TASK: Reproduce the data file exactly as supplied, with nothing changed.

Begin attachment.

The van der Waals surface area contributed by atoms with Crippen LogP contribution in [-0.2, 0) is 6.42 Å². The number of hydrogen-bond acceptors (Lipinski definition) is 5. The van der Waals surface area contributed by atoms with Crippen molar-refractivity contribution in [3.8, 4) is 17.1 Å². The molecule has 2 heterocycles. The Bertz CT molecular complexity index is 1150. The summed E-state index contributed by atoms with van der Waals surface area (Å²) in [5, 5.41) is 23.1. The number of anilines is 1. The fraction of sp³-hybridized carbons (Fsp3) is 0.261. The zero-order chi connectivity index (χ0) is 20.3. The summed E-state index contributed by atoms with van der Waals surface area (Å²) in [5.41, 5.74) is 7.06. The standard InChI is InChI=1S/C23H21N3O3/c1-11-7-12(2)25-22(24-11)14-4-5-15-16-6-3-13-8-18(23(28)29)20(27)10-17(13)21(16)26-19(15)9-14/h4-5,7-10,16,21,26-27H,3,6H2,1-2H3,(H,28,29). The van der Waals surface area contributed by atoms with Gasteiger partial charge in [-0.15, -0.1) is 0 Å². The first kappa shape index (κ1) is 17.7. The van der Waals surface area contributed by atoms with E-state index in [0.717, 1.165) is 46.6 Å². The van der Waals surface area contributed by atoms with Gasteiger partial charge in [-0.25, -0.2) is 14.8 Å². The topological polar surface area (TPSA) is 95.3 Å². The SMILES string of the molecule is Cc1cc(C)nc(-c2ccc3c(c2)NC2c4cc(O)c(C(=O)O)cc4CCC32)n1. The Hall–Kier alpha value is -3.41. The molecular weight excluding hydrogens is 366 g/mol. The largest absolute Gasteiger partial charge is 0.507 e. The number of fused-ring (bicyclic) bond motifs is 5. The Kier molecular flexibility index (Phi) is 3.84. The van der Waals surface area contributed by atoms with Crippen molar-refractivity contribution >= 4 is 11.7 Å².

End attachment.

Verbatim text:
The van der Waals surface area contributed by atoms with Crippen LogP contribution in [-0.2, 0) is 6.42 Å². The number of hydrogen-bond acceptors (Lipinski definition) is 5. The van der Waals surface area contributed by atoms with Crippen molar-refractivity contribution in [3.8, 4) is 17.1 Å². The molecule has 2 heterocycles. The Bertz CT molecular complexity index is 1150. The summed E-state index contributed by atoms with van der Waals surface area (Å²) in [5, 5.41) is 23.1. The number of anilines is 1. The fraction of sp³-hybridized carbons (Fsp3) is 0.261. The zero-order chi connectivity index (χ0) is 20.3. The summed E-state index contributed by atoms with van der Waals surface area (Å²) in [5.41, 5.74) is 7.06. The standard InChI is InChI=1S/C23H21N3O3/c1-11-7-12(2)25-22(24-11)14-4-5-15-16-6-3-13-8-18(23(28)29)20(27)10-17(13)21(16)26-19(15)9-14/h4-5,7-10,16,21,26-27H,3,6H2,1-2H3,(H,28,29). The van der Waals surface area contributed by atoms with Gasteiger partial charge in [-0.15, -0.1) is 0 Å². The first kappa shape index (κ1) is 17.7. The van der Waals surface area contributed by atoms with E-state index in [0.717, 1.165) is 46.6 Å². The van der Waals surface area contributed by atoms with Gasteiger partial charge in [-0.25, -0.2) is 14.8 Å². The topological polar surface area (TPSA) is 95.3 Å². The SMILES string of the molecule is Cc1cc(C)nc(-c2ccc3c(c2)NC2c4cc(O)c(C(=O)O)cc4CCC32)n1. The Hall–Kier alpha value is -3.41. The molecular weight excluding hydrogens is 366 g/mol. The largest absolute Gasteiger partial charge is 0.507 e. The number of fused-ring (bicyclic) bond motifs is 5. The Kier molecular flexibility index (Phi) is 3.84. The van der Waals surface area contributed by atoms with Crippen molar-refractivity contribution >= 4 is 11.7 Å².